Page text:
- Clear and Cold
Some winter days are simply clear and cold. It’s brisk weather that makes a mouse feel alive. There’s no hazard associated with traveling when it’s clear and cold.
It snows a lot in the Territories during the winter. Factor snow into Pathfinding, Scout, Nature and Health tests.
Once or twice a winter, there’s a massive blizzard that blankets the Territories in a couple of feet of snow. A blizzard factors into any testmade outdoors during or immediately after the storm.
Going anywhere in a blizzard requires a Pathfinder test. Failure is bad; twists should be catastrophic. The GM may also force Ob 4 Health tests on the patrol. Failure indicates the character is Sick or Injured.
- Cold Snap
It’s possible for the Territories to get wrapped up in a blast of arctic cold. This extreme cold is dangerous. Failure conditions for any outdoor activity should be disastrous—Sick or Injured. Use the extreme cold as a factor in any test that requires delicate use of the paws—they go numb!
- Ice Storm
Ice storms are the most deadly of all winter weather. They count as a factor for every test made while out and about. Also, if a journey conflict is undertaken during an ice storm, the GM may include the death of the patrol in his goal.
- Unseasonably Warm
Perhaps once a winter, the Territories will experience an unseasonably warm period of weather. These warm spells are welcome breaks from the harsh winter. However, during these periods, any precipitation counts as rain rather than snow. And any rain causes flooding and thick mud.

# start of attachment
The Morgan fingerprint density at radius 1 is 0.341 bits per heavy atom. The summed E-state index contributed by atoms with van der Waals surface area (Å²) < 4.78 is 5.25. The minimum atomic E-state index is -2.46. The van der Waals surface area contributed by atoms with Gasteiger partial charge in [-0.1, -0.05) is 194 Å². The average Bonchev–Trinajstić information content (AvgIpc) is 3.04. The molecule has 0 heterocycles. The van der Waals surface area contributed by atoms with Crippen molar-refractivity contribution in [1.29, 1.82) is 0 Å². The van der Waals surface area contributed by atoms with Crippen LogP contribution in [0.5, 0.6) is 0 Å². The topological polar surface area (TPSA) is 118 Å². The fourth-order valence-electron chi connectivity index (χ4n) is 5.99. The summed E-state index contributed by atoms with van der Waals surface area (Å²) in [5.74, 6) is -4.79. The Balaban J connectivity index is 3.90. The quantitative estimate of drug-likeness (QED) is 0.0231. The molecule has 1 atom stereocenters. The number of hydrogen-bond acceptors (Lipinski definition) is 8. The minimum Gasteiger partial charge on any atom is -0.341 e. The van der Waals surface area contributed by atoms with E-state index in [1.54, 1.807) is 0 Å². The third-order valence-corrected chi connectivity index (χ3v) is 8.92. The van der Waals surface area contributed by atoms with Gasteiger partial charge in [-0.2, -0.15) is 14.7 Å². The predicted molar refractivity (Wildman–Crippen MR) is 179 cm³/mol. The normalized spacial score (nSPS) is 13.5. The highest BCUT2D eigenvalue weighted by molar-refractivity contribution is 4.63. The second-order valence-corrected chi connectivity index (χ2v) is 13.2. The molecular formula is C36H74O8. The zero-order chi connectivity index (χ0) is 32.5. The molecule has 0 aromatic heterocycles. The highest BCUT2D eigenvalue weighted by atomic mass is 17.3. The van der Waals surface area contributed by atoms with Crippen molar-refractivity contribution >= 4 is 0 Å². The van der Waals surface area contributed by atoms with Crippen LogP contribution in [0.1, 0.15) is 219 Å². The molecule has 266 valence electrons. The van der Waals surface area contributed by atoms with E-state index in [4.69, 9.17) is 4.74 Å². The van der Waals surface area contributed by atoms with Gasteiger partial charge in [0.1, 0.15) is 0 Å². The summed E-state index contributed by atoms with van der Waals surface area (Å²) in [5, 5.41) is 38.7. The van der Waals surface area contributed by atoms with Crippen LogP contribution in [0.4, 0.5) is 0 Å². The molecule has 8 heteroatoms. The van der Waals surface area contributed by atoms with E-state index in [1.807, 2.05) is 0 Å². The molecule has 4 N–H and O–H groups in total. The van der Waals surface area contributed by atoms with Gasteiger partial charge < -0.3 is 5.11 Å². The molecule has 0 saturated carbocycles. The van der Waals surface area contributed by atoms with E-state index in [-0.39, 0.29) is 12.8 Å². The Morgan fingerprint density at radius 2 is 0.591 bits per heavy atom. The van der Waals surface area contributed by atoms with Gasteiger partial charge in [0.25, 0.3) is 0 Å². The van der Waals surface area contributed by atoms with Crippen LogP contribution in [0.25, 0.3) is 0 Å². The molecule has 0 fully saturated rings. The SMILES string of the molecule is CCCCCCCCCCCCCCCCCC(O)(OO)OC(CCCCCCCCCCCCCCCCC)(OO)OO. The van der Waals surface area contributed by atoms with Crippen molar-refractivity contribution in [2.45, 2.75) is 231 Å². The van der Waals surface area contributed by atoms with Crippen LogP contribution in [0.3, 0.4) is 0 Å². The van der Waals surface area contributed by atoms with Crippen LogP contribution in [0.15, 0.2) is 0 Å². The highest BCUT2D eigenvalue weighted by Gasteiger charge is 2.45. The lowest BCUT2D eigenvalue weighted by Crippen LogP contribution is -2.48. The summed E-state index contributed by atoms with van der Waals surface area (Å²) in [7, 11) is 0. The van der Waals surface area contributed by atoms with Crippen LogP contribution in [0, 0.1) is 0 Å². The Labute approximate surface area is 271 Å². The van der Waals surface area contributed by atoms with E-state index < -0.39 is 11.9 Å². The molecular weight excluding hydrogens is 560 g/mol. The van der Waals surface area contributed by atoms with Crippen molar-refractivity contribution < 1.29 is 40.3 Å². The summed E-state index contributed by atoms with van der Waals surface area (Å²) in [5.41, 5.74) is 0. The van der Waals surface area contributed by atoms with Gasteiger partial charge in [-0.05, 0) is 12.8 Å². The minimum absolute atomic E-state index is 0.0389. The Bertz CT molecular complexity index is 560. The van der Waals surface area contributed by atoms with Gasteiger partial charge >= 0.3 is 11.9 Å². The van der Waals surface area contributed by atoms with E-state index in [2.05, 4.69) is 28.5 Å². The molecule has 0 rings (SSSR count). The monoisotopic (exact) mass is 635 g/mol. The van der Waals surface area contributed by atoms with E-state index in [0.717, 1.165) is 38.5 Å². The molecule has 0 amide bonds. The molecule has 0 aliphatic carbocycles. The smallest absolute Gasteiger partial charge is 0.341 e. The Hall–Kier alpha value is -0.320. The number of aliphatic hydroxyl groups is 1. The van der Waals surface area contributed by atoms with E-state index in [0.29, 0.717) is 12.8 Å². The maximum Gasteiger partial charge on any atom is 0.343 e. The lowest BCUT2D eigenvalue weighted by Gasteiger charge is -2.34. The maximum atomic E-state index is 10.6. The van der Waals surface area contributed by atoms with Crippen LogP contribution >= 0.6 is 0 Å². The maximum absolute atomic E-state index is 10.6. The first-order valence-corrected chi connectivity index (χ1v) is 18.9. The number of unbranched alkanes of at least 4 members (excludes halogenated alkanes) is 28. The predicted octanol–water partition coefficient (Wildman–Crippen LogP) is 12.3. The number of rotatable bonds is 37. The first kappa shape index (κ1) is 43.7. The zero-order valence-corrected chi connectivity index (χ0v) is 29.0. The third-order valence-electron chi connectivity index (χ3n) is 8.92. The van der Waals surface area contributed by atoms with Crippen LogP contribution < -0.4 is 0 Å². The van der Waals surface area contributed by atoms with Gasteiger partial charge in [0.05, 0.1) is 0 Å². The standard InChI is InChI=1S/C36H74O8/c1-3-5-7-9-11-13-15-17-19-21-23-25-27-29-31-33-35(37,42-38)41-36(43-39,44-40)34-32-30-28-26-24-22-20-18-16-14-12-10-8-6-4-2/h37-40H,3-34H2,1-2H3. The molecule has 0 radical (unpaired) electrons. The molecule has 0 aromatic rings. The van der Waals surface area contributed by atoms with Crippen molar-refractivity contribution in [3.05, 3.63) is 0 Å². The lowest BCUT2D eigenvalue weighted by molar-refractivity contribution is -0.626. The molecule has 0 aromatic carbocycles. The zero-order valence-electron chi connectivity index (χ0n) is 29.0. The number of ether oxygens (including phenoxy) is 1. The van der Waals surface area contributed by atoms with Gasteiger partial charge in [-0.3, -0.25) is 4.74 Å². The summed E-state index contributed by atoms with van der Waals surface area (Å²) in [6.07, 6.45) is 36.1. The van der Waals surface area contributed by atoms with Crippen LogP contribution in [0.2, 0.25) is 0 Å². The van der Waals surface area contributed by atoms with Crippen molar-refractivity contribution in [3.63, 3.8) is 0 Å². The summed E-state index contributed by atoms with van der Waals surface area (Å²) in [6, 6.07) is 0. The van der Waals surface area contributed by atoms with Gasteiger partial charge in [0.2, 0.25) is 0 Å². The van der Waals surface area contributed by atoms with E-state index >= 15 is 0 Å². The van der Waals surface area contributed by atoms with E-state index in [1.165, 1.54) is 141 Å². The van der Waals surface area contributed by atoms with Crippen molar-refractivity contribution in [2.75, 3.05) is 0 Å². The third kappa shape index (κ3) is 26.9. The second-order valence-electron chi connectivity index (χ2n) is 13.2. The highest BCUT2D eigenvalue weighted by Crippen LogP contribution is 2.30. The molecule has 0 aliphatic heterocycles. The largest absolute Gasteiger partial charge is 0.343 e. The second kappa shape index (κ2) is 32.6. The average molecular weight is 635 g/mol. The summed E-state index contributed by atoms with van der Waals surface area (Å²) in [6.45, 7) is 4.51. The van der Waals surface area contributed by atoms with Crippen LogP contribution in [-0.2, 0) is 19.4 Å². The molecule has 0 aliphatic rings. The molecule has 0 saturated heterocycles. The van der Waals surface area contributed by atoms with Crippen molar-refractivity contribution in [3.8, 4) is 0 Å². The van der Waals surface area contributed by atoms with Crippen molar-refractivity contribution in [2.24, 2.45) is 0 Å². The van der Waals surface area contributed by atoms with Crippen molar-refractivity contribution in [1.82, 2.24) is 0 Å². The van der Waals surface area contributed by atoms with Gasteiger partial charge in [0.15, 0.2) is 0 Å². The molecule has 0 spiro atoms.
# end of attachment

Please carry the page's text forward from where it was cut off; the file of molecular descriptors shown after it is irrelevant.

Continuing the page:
- Clear and Cold
- Winter Wilderness
The wilderness is deceptively peaceful in the winter. Snow cover blankets the land and makes it all seem so simple and beautiful.
- Snow Cover
Mice can walk on the surface of the snow with shoes—Celanawe uses acorn caps, for example—or burrow below the snow surface using Nature, Pathfinder and Scientist (for elaborate structures). Tunneling makes them less visible to predators, but it is slow, tiring, dangerous work. If a tunnel collapses, mice could be trapped. Traveling on the surface makes them vulnerable to depredation. Mice without proper snow gear—shoes, skis, cloaks, snow goggles—must count snow cover as a factor in tests surrounding travel. If you’ve got proper gear, this isn’t a factor.
Ice is generally not a hazard for mice. They are light enough that even thin ice won’t crack under their weight. Heavier predators do not have this luxury, so mice can flee across icy
areas to escape capture and let the predators break through the ice. On the other hand, a dunk in frigid water is much worse for a small mouse than it is for a hungry wolverine. Any mouse that gets submerged in frozen water must pass an Ob 4 Health test or become Sick.
- Snow Cover
- Winter Animals